There were seven of us staying in the palapa and the picture above shows us hanging out in the living room. It is wide open, with no walls or windows. Every morning we would sit like this, drinking coffee and watching the ocean. It was so peaceful.
We spent days roaming the many unnamed roads. I say roads, but they are really cobbled paths. There are no cars in Yelapa. Everything is moved via a few 4-wheelers, donkey, horse, bike or just carried. It is a very interesting way of life and so much slower than any city in America.
One day we chartered a fishing boat and Franco took us out to the point of Bahia de Banderas and down the coast of Selva El Tuito. There were tiny little fishing villages along the way and white beaches as far as you could see. Getting further out into the Pacific really makes you remember how insignificant you really are.
We stopped in Los Corrales to go snorkeling. The sea had been very turbulent the day before so the visibility wasn’t that great, but we had the entire inlet to ourselves and a friendly local dog that decided to hang out with us.
We ate lunch at a place in Chimo. Chimo is a tiny little fishing town. So small, that there isn’t even a dock for the boat. The locals come out in a canoe and bring you to shore for a few paso’s each. The restaurant we ate at was amazing. We had platters full of shrimp and fish Ceviche, and they would bring beer by cooler.
On the way back to Yelapa, my friend Jes caught a nice big Mackerel. Franco was nice enough to clean it up for us and then we took it back to our palapa to cook. It was funny to watch and listen to all of the locals ooh and ahh as Jes would walk by carrying his catch. That evening we made a big batch of pico de gallo and guacamole, and grilled the mackerel for fish taco’s. Amazing! Life doesn’t get much better than this.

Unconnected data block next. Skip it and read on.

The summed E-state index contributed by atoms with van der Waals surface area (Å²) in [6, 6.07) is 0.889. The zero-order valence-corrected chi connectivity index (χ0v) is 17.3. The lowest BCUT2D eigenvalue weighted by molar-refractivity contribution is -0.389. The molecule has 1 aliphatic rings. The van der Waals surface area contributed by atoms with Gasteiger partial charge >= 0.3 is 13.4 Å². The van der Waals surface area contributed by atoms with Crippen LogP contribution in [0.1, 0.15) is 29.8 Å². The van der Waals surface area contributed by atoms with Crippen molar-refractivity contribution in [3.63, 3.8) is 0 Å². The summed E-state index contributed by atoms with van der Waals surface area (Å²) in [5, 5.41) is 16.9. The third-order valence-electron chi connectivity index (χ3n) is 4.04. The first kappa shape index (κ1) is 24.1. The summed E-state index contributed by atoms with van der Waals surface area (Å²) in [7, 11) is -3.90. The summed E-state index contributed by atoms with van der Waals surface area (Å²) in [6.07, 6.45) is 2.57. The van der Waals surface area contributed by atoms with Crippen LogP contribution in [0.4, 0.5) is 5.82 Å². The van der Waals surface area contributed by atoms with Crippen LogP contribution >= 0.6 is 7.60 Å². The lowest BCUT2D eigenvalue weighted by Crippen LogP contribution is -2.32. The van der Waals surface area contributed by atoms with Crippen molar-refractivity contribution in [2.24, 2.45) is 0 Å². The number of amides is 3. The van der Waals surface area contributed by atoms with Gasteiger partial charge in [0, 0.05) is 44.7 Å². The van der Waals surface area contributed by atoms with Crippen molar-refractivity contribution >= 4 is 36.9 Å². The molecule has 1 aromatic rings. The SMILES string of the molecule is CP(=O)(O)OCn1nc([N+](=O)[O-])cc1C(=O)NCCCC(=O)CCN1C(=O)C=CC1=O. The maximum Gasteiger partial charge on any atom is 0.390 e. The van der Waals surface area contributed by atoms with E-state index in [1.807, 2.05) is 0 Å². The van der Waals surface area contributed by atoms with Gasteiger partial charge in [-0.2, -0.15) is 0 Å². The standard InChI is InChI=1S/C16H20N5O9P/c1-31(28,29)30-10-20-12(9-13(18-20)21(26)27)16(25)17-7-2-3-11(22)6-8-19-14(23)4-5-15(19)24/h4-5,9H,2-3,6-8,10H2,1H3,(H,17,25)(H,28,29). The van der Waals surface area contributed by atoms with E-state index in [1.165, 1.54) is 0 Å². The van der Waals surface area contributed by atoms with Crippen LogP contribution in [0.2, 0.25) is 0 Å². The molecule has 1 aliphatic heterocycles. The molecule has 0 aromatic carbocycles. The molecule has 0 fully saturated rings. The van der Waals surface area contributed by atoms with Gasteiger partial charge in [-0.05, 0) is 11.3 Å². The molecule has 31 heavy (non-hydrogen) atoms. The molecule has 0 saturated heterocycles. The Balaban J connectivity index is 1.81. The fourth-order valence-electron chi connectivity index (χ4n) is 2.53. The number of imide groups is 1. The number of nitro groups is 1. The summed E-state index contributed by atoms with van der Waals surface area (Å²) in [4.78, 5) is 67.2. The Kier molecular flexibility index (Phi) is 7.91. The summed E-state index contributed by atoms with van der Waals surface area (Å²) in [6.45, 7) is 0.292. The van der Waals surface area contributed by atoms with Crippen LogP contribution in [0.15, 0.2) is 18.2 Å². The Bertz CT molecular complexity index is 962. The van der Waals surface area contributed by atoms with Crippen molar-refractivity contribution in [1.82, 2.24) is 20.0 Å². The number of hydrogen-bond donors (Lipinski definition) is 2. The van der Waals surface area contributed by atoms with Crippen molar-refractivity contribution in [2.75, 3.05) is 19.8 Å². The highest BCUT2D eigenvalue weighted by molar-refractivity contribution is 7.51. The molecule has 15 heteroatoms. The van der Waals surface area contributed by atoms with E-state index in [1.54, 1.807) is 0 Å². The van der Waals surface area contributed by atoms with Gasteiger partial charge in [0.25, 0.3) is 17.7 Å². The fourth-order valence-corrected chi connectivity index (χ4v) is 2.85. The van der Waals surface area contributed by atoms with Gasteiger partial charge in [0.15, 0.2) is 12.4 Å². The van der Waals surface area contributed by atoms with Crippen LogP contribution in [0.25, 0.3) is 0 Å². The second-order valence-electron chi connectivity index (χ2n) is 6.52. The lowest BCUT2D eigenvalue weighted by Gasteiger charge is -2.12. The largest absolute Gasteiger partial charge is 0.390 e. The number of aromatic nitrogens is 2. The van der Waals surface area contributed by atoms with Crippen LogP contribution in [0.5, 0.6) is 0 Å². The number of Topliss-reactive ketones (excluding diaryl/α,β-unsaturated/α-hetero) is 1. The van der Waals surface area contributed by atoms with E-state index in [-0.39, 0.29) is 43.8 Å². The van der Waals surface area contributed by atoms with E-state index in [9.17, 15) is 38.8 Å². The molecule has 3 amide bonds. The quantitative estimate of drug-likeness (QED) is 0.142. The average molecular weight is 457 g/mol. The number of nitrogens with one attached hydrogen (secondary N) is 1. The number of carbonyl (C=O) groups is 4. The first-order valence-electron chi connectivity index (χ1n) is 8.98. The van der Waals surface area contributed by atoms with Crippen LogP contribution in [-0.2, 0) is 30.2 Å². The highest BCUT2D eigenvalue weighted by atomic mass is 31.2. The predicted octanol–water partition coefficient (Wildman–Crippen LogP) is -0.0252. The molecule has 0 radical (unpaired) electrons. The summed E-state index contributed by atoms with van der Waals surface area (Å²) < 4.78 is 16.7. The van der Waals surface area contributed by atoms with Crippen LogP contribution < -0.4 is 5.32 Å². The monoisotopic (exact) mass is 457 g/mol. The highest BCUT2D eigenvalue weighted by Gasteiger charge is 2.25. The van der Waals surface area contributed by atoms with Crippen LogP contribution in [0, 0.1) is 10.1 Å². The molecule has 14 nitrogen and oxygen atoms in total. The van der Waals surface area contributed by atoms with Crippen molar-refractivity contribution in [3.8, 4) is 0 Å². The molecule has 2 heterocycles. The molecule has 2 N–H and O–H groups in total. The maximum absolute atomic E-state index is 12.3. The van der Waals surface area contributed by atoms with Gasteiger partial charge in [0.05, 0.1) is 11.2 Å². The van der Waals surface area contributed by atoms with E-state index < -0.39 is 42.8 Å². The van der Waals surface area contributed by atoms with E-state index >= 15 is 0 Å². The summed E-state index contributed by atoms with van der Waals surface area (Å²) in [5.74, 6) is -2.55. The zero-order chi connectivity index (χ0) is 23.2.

Exploring Yelapa was amazing. After being there for a few days, you start to recognize the same locals. They were so accepting and inviting of us. They all wanted to know where we were from and how we heard of Yelapa.
Sal with Micheladas Vicky became a regular stop for us as we walked through the town. He made an incredible Michelada style drink with a whole garden of carrot and cucumber slices, peanuts, shrimp and hot sauce.
We found an amazing cemetery at the top of the hill. Many of the grave sites were decorated just like this one and it was obvious a lot of love and devotion was shown to the people who had passed.
The Smuggler 45L duffel was the perfect travel companion. Not only was I able to travel quickly and efficiently, but once we got to Yelapa, it became the perfect bag for carrying our daily supply of towels, extra clothing, sunscreen, water bottles, etc. It also became our grocery and beer hauler as our palapa was a quarter mile from the nearest tienda.
Spending a week this isolated from society was a nice reprieve. It is a very simple life and made me appreciate the things I generally take for granted. Things like consistent running hot water, air conditioning, cell service, WiFi that works, my car, etc. etc. Even missing all of those things, it was an amazing week. If you are looking for a fun getaway, I highly recommend you put Yelapa on your short list.
I took a quick shot of everything that I packed for my trip to Yelapa. Yes, I am a bit of a minimalist when it comes to packing, but you can see that I wasn’t hurting for any necessities. I even had extra room available in my bag, but again, it is so nice to travel without a heavy pack and big bulky luggage.